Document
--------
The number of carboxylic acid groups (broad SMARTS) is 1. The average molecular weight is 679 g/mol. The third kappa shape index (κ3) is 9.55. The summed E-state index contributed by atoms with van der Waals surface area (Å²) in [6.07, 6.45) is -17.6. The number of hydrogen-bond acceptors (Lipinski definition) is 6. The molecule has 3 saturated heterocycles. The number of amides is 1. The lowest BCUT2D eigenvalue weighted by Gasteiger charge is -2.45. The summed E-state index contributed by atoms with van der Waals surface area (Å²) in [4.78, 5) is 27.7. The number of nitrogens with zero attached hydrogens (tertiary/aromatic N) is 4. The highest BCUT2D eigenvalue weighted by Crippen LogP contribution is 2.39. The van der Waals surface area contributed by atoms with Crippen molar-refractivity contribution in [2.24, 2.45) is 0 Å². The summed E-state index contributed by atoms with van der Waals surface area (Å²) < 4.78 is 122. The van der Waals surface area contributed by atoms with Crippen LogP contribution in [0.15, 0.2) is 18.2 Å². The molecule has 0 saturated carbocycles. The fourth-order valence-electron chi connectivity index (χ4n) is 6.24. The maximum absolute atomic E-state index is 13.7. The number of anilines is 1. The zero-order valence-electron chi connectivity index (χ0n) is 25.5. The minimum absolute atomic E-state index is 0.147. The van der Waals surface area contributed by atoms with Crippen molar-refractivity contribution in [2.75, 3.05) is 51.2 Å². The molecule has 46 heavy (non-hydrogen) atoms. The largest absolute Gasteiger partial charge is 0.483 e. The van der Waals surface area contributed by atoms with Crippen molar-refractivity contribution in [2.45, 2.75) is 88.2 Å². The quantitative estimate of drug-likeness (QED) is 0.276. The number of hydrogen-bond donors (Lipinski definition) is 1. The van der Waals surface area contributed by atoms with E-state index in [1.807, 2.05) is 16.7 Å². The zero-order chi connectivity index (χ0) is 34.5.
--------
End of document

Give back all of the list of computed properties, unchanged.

The number of carboxylic acid groups (broad SMARTS) is 1. The average molecular weight is 679 g/mol. The third kappa shape index (κ3) is 9.55. The summed E-state index contributed by atoms with van der Waals surface area (Å²) in [6.07, 6.45) is -17.6. The number of hydrogen-bond acceptors (Lipinski definition) is 6. The molecule has 3 saturated heterocycles. The number of amides is 1. The lowest BCUT2D eigenvalue weighted by Gasteiger charge is -2.45. The summed E-state index contributed by atoms with van der Waals surface area (Å²) in [4.78, 5) is 27.7. The number of nitrogens with zero attached hydrogens (tertiary/aromatic N) is 4. The highest BCUT2D eigenvalue weighted by Crippen LogP contribution is 2.39. The van der Waals surface area contributed by atoms with Crippen molar-refractivity contribution in [2.24, 2.45) is 0 Å². The summed E-state index contributed by atoms with van der Waals surface area (Å²) < 4.78 is 122. The van der Waals surface area contributed by atoms with Crippen LogP contribution in [0.15, 0.2) is 18.2 Å². The molecule has 0 saturated carbocycles. The fourth-order valence-electron chi connectivity index (χ4n) is 6.24. The maximum absolute atomic E-state index is 13.7. The number of anilines is 1. The zero-order valence-electron chi connectivity index (χ0n) is 25.5. The minimum absolute atomic E-state index is 0.147. The van der Waals surface area contributed by atoms with Crippen molar-refractivity contribution in [2.75, 3.05) is 51.2 Å². The molecule has 46 heavy (non-hydrogen) atoms. The largest absolute Gasteiger partial charge is 0.483 e. The van der Waals surface area contributed by atoms with Crippen molar-refractivity contribution in [2.45, 2.75) is 88.2 Å². The quantitative estimate of drug-likeness (QED) is 0.276. The number of hydrogen-bond donors (Lipinski definition) is 1. The van der Waals surface area contributed by atoms with E-state index in [1.807, 2.05) is 16.7 Å². The zero-order chi connectivity index (χ0) is 34.5.